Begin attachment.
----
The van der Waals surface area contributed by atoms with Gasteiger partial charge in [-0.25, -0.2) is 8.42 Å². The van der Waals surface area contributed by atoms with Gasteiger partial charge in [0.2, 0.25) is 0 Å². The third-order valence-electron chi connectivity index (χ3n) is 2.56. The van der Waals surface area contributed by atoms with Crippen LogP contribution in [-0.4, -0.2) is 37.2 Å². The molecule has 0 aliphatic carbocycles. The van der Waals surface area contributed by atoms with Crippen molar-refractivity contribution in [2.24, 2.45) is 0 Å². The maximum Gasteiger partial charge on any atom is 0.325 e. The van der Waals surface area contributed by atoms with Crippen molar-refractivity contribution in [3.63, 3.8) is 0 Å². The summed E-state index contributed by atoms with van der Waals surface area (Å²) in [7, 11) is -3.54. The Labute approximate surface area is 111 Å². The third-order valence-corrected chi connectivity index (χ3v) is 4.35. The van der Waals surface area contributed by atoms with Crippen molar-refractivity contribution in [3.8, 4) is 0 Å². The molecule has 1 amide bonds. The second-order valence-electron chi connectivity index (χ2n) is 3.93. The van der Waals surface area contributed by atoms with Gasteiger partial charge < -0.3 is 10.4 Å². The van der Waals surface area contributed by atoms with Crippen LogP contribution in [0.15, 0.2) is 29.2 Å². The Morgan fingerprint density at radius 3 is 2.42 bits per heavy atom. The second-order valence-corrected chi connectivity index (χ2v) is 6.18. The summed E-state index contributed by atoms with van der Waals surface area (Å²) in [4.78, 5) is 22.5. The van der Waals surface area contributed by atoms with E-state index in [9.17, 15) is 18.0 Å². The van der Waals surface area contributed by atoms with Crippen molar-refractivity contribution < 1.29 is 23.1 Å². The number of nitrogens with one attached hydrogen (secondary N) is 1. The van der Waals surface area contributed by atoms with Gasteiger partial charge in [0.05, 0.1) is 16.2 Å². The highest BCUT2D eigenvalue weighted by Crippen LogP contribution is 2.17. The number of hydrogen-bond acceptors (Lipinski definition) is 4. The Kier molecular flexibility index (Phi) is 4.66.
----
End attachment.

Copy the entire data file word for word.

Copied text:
The van der Waals surface area contributed by atoms with Gasteiger partial charge in [-0.25, -0.2) is 8.42 Å². The van der Waals surface area contributed by atoms with Gasteiger partial charge in [0.2, 0.25) is 0 Å². The third-order valence-electron chi connectivity index (χ3n) is 2.56. The van der Waals surface area contributed by atoms with Crippen LogP contribution in [-0.4, -0.2) is 37.2 Å². The molecule has 0 aliphatic carbocycles. The van der Waals surface area contributed by atoms with Crippen molar-refractivity contribution in [2.24, 2.45) is 0 Å². The maximum Gasteiger partial charge on any atom is 0.325 e. The van der Waals surface area contributed by atoms with Crippen molar-refractivity contribution in [3.63, 3.8) is 0 Å². The summed E-state index contributed by atoms with van der Waals surface area (Å²) in [7, 11) is -3.54. The Labute approximate surface area is 111 Å². The third-order valence-corrected chi connectivity index (χ3v) is 4.35. The van der Waals surface area contributed by atoms with Crippen molar-refractivity contribution in [3.8, 4) is 0 Å². The molecule has 1 amide bonds. The second-order valence-electron chi connectivity index (χ2n) is 3.93. The van der Waals surface area contributed by atoms with Gasteiger partial charge < -0.3 is 10.4 Å². The van der Waals surface area contributed by atoms with Crippen LogP contribution in [0.15, 0.2) is 29.2 Å². The Morgan fingerprint density at radius 3 is 2.42 bits per heavy atom. The second-order valence-corrected chi connectivity index (χ2v) is 6.18. The summed E-state index contributed by atoms with van der Waals surface area (Å²) in [4.78, 5) is 22.5. The van der Waals surface area contributed by atoms with E-state index in [9.17, 15) is 18.0 Å². The van der Waals surface area contributed by atoms with Crippen molar-refractivity contribution < 1.29 is 23.1 Å². The number of nitrogens with one attached hydrogen (secondary N) is 1. The van der Waals surface area contributed by atoms with Gasteiger partial charge in [0.05, 0.1) is 16.2 Å². The highest BCUT2D eigenvalue weighted by Crippen LogP contribution is 2.17. The number of hydrogen-bond acceptors (Lipinski definition) is 4. The Kier molecular flexibility index (Phi) is 4.66.